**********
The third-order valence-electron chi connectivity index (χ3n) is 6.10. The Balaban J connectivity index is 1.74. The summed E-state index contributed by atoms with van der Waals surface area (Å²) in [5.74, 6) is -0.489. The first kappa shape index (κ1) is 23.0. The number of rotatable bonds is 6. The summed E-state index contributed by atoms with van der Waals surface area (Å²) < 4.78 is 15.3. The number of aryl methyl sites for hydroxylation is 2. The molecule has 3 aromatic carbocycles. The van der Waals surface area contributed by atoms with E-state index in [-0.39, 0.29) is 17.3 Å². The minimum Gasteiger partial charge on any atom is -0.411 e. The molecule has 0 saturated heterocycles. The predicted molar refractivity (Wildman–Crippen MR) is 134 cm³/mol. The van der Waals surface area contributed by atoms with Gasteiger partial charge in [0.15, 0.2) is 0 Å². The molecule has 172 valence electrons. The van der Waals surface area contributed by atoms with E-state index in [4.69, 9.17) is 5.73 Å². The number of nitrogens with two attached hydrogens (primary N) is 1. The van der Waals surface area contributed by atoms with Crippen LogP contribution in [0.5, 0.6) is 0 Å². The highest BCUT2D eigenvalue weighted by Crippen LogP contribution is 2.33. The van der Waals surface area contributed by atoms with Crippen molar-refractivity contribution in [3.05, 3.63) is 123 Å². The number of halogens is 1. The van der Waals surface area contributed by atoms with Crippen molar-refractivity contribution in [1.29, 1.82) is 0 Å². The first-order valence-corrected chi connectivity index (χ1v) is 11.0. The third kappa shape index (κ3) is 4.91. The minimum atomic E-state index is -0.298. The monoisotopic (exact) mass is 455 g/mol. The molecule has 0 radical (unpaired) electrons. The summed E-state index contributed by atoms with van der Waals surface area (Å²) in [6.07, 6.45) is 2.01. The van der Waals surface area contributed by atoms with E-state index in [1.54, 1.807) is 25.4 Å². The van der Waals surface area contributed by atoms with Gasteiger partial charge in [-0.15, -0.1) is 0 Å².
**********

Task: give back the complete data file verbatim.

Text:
The third-order valence-electron chi connectivity index (χ3n) is 6.10. The Balaban J connectivity index is 1.74. The summed E-state index contributed by atoms with van der Waals surface area (Å²) in [5.74, 6) is -0.489. The first kappa shape index (κ1) is 23.0. The number of rotatable bonds is 6. The summed E-state index contributed by atoms with van der Waals surface area (Å²) < 4.78 is 15.3. The number of aryl methyl sites for hydroxylation is 2. The molecule has 3 aromatic carbocycles. The van der Waals surface area contributed by atoms with E-state index in [-0.39, 0.29) is 17.3 Å². The minimum Gasteiger partial charge on any atom is -0.411 e. The molecule has 0 saturated heterocycles. The predicted molar refractivity (Wildman–Crippen MR) is 134 cm³/mol. The van der Waals surface area contributed by atoms with Gasteiger partial charge in [0.15, 0.2) is 0 Å². The molecule has 172 valence electrons. The van der Waals surface area contributed by atoms with E-state index in [4.69, 9.17) is 5.73 Å². The number of nitrogens with two attached hydrogens (primary N) is 1. The van der Waals surface area contributed by atoms with Crippen LogP contribution in [0.5, 0.6) is 0 Å². The highest BCUT2D eigenvalue weighted by Crippen LogP contribution is 2.33. The van der Waals surface area contributed by atoms with Crippen molar-refractivity contribution in [3.05, 3.63) is 123 Å². The number of halogens is 1. The van der Waals surface area contributed by atoms with Crippen molar-refractivity contribution in [1.29, 1.82) is 0 Å². The first-order valence-corrected chi connectivity index (χ1v) is 11.0. The third kappa shape index (κ3) is 4.91. The minimum atomic E-state index is -0.298. The monoisotopic (exact) mass is 455 g/mol. The molecule has 0 radical (unpaired) electrons. The summed E-state index contributed by atoms with van der Waals surface area (Å²) in [6.07, 6.45) is 2.01. The van der Waals surface area contributed by atoms with E-state index in [1.54, 1.807) is 25.4 Å². The van der Waals surface area contributed by atoms with Gasteiger partial charge in [-0.15, -0.1) is 0 Å².